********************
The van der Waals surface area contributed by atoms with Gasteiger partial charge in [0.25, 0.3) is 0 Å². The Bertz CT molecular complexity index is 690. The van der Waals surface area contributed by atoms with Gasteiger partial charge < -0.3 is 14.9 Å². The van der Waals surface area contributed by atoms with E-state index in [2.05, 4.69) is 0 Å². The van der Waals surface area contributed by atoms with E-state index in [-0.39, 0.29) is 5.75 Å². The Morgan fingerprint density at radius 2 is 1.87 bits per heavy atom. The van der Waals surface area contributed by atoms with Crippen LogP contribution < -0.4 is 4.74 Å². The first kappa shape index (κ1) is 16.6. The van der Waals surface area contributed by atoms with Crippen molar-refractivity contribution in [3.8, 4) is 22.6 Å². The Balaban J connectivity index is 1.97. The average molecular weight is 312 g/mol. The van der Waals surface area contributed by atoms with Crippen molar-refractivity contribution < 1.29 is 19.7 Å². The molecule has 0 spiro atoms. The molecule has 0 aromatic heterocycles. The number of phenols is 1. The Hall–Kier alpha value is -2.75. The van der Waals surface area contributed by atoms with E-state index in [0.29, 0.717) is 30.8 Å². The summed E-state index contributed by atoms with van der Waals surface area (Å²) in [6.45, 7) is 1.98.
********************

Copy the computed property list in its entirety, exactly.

The van der Waals surface area contributed by atoms with Gasteiger partial charge in [0.25, 0.3) is 0 Å². The Bertz CT molecular complexity index is 690. The van der Waals surface area contributed by atoms with Gasteiger partial charge < -0.3 is 14.9 Å². The van der Waals surface area contributed by atoms with E-state index in [2.05, 4.69) is 0 Å². The van der Waals surface area contributed by atoms with E-state index in [-0.39, 0.29) is 5.75 Å². The Morgan fingerprint density at radius 2 is 1.87 bits per heavy atom. The van der Waals surface area contributed by atoms with Crippen LogP contribution < -0.4 is 4.74 Å². The first kappa shape index (κ1) is 16.6. The van der Waals surface area contributed by atoms with Crippen molar-refractivity contribution in [3.8, 4) is 22.6 Å². The Balaban J connectivity index is 1.97. The average molecular weight is 312 g/mol. The van der Waals surface area contributed by atoms with Crippen molar-refractivity contribution < 1.29 is 19.7 Å². The molecule has 0 spiro atoms. The molecule has 0 aromatic heterocycles. The number of phenols is 1. The Hall–Kier alpha value is -2.75. The van der Waals surface area contributed by atoms with E-state index in [0.29, 0.717) is 30.8 Å². The summed E-state index contributed by atoms with van der Waals surface area (Å²) in [6.45, 7) is 1.98.